Directed by Christopher Nolan, starring Al Pacino, Robin Williams, Hillary Swank and Martin Donovan.
After the murder of a teenage girl, LA cop Will Dormer (Pacino) and partner Eckhart (Donovan) are sent to the midnight sun territory of Nightmute, Alaska to crack the case. Greeting them on arrival up north is Ellie Burr (Swank), a young detective completely in awe of Dormer's career in homicide and the opportunity to work alongside a legend.
But Dormer's desire to catch the killer is tempered by the growing crisis he's left behind. Facing an investigation into his past cases, Dormer's room to manoeuvre is shrinking by the day. Worst of all, he doesn't know if Eckhart will stick to the agreed version of events.
That problem presents an extreme solution however, when a sting to catch the killer goes disastrously wrong. With their cover blown, the police are forced to begin a chase through a forest during which the target is allowed to escape and, crucially, Eckhart is shot dead.
His partner's death may give Dormer the out he needs, but with the combination of guilt and sleepless 'nights', he begins to fall apart. And when the investigation leads him to local novelist Walter Finch (Williams), Dormer must decide just how far he'll go to uphold the law – or save his own skin.
If Nolan's first two films, 'Following' and the Oscar-nominated 'Memento', made him an arthouse favourite then 'Insomina' brings him straight into multiplex land. But don't think of that as a letdown, because from the great performances through to the hypnotic quality of the landscape, it's the best thriller you'll see this year.
It's a classic example of a director bringing his own vision to the mainstream, but whereas David Fincher tried and ultimately failed with 'Panic Room', Nolan comes through the process with reputation enhanced. That's all the more remarkable a feat given that 'Insomnia' is a reworking of the Norwegian film of the same name. Yet while most Hollywood makeovers look like the work of jobbing directors and never better the original, Nolan's style, pacing and depth mean that his film lives as a standalone entity.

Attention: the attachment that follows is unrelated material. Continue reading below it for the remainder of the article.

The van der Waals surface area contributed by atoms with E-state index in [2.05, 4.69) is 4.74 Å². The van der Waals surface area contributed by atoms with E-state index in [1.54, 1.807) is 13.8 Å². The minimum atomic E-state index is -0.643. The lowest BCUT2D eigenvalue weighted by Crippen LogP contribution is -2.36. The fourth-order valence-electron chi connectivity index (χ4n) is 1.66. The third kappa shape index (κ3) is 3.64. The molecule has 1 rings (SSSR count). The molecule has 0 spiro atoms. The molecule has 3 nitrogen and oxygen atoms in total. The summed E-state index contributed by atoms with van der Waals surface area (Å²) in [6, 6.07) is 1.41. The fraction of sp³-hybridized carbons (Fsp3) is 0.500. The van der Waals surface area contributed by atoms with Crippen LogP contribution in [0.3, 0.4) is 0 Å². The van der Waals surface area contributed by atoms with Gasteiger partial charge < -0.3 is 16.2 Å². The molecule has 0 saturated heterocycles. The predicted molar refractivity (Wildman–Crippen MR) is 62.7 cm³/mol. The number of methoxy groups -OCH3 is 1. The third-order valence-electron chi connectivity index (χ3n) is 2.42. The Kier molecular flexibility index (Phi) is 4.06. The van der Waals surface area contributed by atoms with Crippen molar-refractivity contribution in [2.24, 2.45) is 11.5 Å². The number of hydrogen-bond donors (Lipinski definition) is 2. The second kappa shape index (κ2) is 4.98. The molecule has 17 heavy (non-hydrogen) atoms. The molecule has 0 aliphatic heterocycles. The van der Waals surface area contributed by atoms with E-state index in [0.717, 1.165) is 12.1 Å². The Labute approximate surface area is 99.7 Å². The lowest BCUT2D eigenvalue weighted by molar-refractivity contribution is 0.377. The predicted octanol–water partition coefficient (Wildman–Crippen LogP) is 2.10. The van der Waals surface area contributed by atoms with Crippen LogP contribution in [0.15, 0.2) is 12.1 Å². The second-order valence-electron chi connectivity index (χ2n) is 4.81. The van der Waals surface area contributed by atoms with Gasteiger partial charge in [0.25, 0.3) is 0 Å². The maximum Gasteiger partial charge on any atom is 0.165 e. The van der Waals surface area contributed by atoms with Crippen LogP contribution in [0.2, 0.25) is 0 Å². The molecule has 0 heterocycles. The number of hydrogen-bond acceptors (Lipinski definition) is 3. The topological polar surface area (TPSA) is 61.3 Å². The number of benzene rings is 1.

'Glengarry Glenross', 'Donnie Brasco' and 'The Insider' are, arguably, Pacino's best roles over the last 10 years and 'Insomnia' can be added to that honour role. Pallid, distant and falling apart physically and mentally, he plays a man not so much examining the elements of the crime in front of him but taking stock of his own wrong turns. The combination of no sleep and endless daylight means there's nowhere to hide from himself and in Williams he has the perfect tormentor. It's fascinating to watch the power struggle between them: one who's lived the life, the other who, until now, has only written about it. Nolan never rushes their encounters or the film as a whole and the result means that 'Insomnia' never bypasses character while you're clawing the seat.
With no big villains or dark shadows at his disposal, Nolan has exposed the lack of imagination and perfectly fitting pieces of Hollywood. He may resolve Dormer's dilemmas with a standard showdown but he still manages to make the ending as downbeat as it is uplifting and far above the shocks we're usually offered by major studios.
There's absolutely no fear of you falling asleep watching this one.